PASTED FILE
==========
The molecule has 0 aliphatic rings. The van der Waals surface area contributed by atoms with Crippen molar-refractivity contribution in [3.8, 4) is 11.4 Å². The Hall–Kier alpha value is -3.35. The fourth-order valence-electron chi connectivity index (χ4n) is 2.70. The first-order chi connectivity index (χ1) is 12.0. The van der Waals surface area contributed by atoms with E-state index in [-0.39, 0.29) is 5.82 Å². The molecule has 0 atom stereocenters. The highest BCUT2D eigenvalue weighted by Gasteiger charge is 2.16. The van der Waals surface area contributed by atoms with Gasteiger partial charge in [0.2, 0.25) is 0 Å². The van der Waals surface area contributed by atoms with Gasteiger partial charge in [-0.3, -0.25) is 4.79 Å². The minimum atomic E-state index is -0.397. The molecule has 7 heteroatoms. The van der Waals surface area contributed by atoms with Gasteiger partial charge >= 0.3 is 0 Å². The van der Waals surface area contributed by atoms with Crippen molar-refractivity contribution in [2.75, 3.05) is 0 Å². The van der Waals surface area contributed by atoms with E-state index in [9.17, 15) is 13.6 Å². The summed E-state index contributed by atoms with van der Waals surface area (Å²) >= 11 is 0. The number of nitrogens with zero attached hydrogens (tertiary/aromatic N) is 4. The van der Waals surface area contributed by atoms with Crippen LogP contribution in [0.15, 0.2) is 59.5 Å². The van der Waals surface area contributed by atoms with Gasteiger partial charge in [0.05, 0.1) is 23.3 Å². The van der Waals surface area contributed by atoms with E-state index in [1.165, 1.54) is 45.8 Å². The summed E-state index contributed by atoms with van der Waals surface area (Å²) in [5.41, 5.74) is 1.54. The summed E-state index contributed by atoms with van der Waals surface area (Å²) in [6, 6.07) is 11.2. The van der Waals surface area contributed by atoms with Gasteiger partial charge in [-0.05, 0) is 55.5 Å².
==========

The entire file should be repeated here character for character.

The molecule has 0 aliphatic rings. The van der Waals surface area contributed by atoms with Crippen molar-refractivity contribution in [3.8, 4) is 11.4 Å². The Hall–Kier alpha value is -3.35. The fourth-order valence-electron chi connectivity index (χ4n) is 2.70. The first-order chi connectivity index (χ1) is 12.0. The van der Waals surface area contributed by atoms with E-state index in [-0.39, 0.29) is 5.82 Å². The molecule has 0 atom stereocenters. The highest BCUT2D eigenvalue weighted by Gasteiger charge is 2.16. The van der Waals surface area contributed by atoms with Gasteiger partial charge in [0.2, 0.25) is 0 Å². The van der Waals surface area contributed by atoms with Gasteiger partial charge in [-0.3, -0.25) is 4.79 Å². The minimum atomic E-state index is -0.397. The molecule has 7 heteroatoms. The van der Waals surface area contributed by atoms with Gasteiger partial charge >= 0.3 is 0 Å². The van der Waals surface area contributed by atoms with Crippen molar-refractivity contribution in [2.75, 3.05) is 0 Å². The van der Waals surface area contributed by atoms with E-state index in [9.17, 15) is 13.6 Å². The summed E-state index contributed by atoms with van der Waals surface area (Å²) >= 11 is 0. The number of nitrogens with zero attached hydrogens (tertiary/aromatic N) is 4. The van der Waals surface area contributed by atoms with Crippen LogP contribution in [0.15, 0.2) is 59.5 Å². The van der Waals surface area contributed by atoms with Gasteiger partial charge in [0.05, 0.1) is 23.3 Å². The van der Waals surface area contributed by atoms with E-state index in [1.165, 1.54) is 45.8 Å². The summed E-state index contributed by atoms with van der Waals surface area (Å²) in [5.41, 5.74) is 1.54. The summed E-state index contributed by atoms with van der Waals surface area (Å²) in [6, 6.07) is 11.2. The van der Waals surface area contributed by atoms with Gasteiger partial charge in [-0.05, 0) is 55.5 Å².